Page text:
• Because when touring, i. at relatively pivotable to the ski 20 base plate 5, the bearing part 7 takes its rear in the ski longitudinal position is readily ensured that the center of gravity of the ski 20 in the longitudinal direction of the transverse axis 27 to which the base plate 5 pivots on the bearing part 7, and the ski tip always looking to sink downwards when the skier lifts the foot and thus the respective ski. The mentioned center of gravity of the ski is particularly advantageous in switchbacks or similar maneuvers.
  • Optionally, 22 recesses may be arranged on the upper side of the rear base plate, in which the support bracket 29 when placed on the base plate 22 einenkbar is. This gives the patch with the support bracket 29 on the base plate 22 base plate 5 increased stability in Skiquerrichtung.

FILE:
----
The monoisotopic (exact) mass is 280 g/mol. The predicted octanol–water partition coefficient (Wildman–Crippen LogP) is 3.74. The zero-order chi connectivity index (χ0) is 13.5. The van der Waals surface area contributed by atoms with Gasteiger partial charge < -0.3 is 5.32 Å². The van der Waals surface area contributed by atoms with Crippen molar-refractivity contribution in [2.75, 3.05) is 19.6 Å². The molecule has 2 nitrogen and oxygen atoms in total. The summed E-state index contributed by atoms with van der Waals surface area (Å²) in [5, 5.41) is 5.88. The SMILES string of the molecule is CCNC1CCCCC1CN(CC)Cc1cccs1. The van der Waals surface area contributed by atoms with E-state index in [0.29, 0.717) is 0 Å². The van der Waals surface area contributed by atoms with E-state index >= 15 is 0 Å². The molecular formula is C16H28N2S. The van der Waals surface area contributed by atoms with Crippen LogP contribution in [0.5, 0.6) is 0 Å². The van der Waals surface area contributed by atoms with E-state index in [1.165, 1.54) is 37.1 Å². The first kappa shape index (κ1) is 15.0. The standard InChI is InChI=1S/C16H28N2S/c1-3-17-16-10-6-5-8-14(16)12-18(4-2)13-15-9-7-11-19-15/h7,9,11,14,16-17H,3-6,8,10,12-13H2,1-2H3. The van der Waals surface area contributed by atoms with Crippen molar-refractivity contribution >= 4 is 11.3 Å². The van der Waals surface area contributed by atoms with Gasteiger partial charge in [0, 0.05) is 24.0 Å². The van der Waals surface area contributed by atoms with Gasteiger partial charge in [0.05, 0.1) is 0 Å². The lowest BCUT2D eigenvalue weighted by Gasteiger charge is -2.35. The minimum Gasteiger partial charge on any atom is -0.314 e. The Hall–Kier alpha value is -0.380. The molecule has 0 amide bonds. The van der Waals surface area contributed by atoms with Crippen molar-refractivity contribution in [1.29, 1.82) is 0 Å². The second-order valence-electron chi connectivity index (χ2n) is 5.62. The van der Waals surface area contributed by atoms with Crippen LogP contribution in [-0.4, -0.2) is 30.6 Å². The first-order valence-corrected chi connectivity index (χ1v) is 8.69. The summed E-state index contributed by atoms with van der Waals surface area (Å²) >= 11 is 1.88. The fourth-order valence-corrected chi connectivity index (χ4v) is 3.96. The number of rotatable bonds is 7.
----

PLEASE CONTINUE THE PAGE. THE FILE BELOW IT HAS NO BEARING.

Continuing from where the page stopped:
• The front sole holder assembly 2 is fastened together with the base plate 5 by the transverse axis 27 on the bearing part 7, wherein a stationary relative to the base plate 5 stationary mounting of the housing of the front sole holder assembly 2 is ensured by a positive connection between the housing of the sole holder assembly 2 and the front end of the base plate 5 , When a ski boot is inserted into the ski binding 1, the front sole end of the ski boot is held in place by the sole holders 30 of the front sole holder assembly 2, the sole holders 30 laterally encompassing the front sole end. Ski boots for downhill skiing have standardized thicknesses, so that by adjusting the shape of the sole holder 30 easily a vertically backlash-free bracket can be guaranteed. The conditions are different with touring ski boots. There, the sole thicknesses can be very different compared to shoes for downhill skiing. Therefore, the front sole holder assembly 2 is combined with a vertically adjustable support assembly 31. This has a carriage 32 which is guided with lateral guide elements 33 on lateral guide webs 34 of the base plate 5 slidably. The guide webs 34 are arranged obliquely to the plane of the base plate 5, so that the carriage 32 is displaced in longitudinal direction in the direction of the guide webs 34 relative to the base plate 5 in the vertical direction. The position of the carriage 32 on the guide webs 34 is adjustable by means of a set screw 35 whose head is mounted on the bearing part 7 axially and radially, and the threaded portion is screwed into a nut 36 which is supported on the carriage 32 radially and axially with wobble.